We’re still dealing with fallout from the weakening economy . Besides the massive layoff I wrote about last time, each department has been told to decrease spending by 15 per cent.

My job as a security officer is to ensure the confidentiality, integrity and availability of our systems and intellectual property, and my budget was fairly limited already. So there wasn’t much I could do to further cut expenses without putting the company at serious risk. Nonetheless, I did a risk assessment and came up with the following cutbacks.

1) Intrusion detection

First up is intrusion detection. Our 12 sensors are positioned to monitor the DMZs at corporate and remote offices as well as major data centers and some interoffice communications. We’re using several offshore analysts to monitor those sensors; they attend to the alerts and, when necessary, escalate things to our analysts here in the U.S. for evaluation and action. But we’re definitely monitoring more attack signatures than we need to. Our analysts spend a good part of their days chasing false positives.

When we had more resources, that didn’t seem like a big deal, but now it’s looking like an area of potential savings. I’m going to tune the rules so that we can decrease the offshore head count.

2) SecurID tokens

The next cuts are in the form of SecurID tokens. Until now, our company has issued the hard (key fob) tokens. There are currently more than 5,000 tokens deployed worldwide. These tokens have batteries that last only a few years, and then new tokens are needed.

With software tokens, we can eliminate the need for those hardware replacements and the cost of shipping fobs to our users around the world. They are easier to deploy, and there aren’t any batteries.

The drawback is the threat of keystroke-capture programs. Since the physical tokens are separate from the computers, they’re not susceptible to keystroke capture being used to obtain a user’s PIN.

It’s a risk we’re going to have to take, and we may be able to get users to enter their PINs by pointing their mice to on-screen number pads, which would mitigate the keystroke-capture threat. An added benefit is that the software tokens can be used on mobile devices.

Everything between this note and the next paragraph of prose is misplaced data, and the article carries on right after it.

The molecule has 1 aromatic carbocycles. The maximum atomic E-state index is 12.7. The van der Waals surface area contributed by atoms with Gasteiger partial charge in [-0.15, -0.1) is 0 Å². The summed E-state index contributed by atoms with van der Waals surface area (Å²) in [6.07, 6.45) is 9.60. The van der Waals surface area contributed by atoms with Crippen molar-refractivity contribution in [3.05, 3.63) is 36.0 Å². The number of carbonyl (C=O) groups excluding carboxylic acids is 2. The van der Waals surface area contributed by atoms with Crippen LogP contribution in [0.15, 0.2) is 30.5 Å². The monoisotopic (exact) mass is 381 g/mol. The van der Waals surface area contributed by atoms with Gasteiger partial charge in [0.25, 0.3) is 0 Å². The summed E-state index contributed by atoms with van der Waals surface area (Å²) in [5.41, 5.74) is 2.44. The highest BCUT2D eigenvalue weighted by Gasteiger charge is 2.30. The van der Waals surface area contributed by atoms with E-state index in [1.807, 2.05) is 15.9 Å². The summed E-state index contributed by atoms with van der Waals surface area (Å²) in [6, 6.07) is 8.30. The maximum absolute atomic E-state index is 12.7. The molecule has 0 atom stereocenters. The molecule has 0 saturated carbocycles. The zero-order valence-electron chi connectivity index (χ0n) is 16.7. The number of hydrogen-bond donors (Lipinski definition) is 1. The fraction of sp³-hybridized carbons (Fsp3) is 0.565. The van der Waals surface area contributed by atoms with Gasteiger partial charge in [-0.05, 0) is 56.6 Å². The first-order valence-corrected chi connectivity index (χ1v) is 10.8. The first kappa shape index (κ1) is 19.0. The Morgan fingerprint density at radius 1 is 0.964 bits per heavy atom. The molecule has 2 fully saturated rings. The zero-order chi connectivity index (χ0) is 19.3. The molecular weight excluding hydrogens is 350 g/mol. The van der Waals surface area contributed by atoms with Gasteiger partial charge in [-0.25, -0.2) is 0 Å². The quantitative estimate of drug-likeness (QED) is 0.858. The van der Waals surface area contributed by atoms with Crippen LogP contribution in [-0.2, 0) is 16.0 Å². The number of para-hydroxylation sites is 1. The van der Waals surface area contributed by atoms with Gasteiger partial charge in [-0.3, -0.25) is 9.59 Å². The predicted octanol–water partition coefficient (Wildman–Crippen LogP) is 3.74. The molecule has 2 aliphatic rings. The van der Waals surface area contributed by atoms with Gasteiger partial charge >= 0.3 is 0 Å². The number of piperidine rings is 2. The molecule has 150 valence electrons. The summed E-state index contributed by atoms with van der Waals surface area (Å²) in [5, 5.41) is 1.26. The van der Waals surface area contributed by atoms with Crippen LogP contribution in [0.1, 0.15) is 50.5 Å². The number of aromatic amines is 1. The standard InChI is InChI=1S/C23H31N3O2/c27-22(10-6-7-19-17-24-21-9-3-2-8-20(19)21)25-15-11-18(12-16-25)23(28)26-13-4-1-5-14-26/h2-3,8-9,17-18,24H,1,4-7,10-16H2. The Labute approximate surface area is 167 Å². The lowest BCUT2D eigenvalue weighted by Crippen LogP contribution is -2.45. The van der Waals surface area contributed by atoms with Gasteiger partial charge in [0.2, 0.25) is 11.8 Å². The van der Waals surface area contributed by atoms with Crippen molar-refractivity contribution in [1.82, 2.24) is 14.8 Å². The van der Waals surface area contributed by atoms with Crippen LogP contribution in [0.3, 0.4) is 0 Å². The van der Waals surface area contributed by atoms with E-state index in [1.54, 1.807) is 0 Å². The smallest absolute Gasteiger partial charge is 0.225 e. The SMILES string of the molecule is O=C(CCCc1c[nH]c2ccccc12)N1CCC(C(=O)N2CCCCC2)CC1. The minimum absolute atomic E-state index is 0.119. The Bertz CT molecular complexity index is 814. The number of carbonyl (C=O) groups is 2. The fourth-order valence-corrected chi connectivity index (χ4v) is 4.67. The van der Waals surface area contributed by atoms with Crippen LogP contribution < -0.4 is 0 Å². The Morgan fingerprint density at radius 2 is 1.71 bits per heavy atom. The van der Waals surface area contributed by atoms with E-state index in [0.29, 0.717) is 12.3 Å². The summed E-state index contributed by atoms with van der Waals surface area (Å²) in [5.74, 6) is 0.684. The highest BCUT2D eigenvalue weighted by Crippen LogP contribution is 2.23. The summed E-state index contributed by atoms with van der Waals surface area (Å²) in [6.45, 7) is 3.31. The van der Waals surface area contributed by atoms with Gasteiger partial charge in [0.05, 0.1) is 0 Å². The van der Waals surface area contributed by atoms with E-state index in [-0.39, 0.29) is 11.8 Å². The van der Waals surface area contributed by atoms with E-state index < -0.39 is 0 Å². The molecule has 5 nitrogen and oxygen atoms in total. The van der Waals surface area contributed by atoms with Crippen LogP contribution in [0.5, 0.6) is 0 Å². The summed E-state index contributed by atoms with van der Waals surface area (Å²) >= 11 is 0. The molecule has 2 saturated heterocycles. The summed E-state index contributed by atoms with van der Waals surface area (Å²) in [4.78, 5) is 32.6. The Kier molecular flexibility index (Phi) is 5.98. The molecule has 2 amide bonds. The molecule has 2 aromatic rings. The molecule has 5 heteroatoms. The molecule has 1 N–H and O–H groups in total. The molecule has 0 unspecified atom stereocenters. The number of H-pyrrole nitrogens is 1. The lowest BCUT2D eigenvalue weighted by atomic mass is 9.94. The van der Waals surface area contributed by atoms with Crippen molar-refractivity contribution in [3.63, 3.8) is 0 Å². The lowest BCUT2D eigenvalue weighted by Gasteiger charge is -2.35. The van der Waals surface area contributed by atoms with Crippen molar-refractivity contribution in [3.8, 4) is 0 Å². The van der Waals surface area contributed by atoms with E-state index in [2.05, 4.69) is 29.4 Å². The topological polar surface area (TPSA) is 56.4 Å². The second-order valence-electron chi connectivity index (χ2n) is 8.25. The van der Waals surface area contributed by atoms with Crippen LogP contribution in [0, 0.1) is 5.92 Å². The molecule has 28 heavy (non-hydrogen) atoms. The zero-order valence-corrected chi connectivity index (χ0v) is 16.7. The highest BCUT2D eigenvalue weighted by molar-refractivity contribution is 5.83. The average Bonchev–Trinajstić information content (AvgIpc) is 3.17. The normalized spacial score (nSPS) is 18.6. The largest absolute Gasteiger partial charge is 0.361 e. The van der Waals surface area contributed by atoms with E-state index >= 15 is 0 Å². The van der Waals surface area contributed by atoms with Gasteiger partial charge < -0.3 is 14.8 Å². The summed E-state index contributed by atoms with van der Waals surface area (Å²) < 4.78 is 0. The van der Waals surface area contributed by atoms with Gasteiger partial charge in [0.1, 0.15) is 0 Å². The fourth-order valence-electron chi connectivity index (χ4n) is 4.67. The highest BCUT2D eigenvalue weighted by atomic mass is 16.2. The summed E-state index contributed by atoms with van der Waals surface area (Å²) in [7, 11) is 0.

3) Long-Distance Audit

Other savings will come from altering my audit schedule from twice to once a year. This saves on travel expenses and the cost of an independent contractor. I’m also looking into having an engineer in India conduct the audits. That could be doable because my audit methodology is fairly streamlined and routine.

4) Commercial scanning tools

Finally, I’m going to stop paying maintenance on some of our commercial scanning tools. I’ll keep IBM ‘s ISS Scanner for servers and Hewlett-Packard ‘s WebInspect for applications, but we can use open-source tools to fill in the gaps. Nessus has always served me well, and the open-source version can stand up nicely to the commercial equivalents. And there are plenty of Web-based application-scanning tools, such as Nikto or Google ‘s Ratproxy. They may lack the bells and whistles of commercial equivalents, but they do the job.

I doubt I’ll be able to get to that 15 per cent figure without pulling out firewalls and VPN concentrators. But doing things like that is riskier than the other things I outlined above.

I’m never happy about having to make cuts in the security budget, of course, but I’m sure that this economic downturn will be short-lived and that I will eventually be able to ramp up our security program again, returning it to a more meaningful level.

This week’s journal is written by a real security manager, ” Mathias Thurman ,” whose name and employer have been disguised for obvious reasons. Contact him at mathias_thurman@yahoo.com. Computerworld

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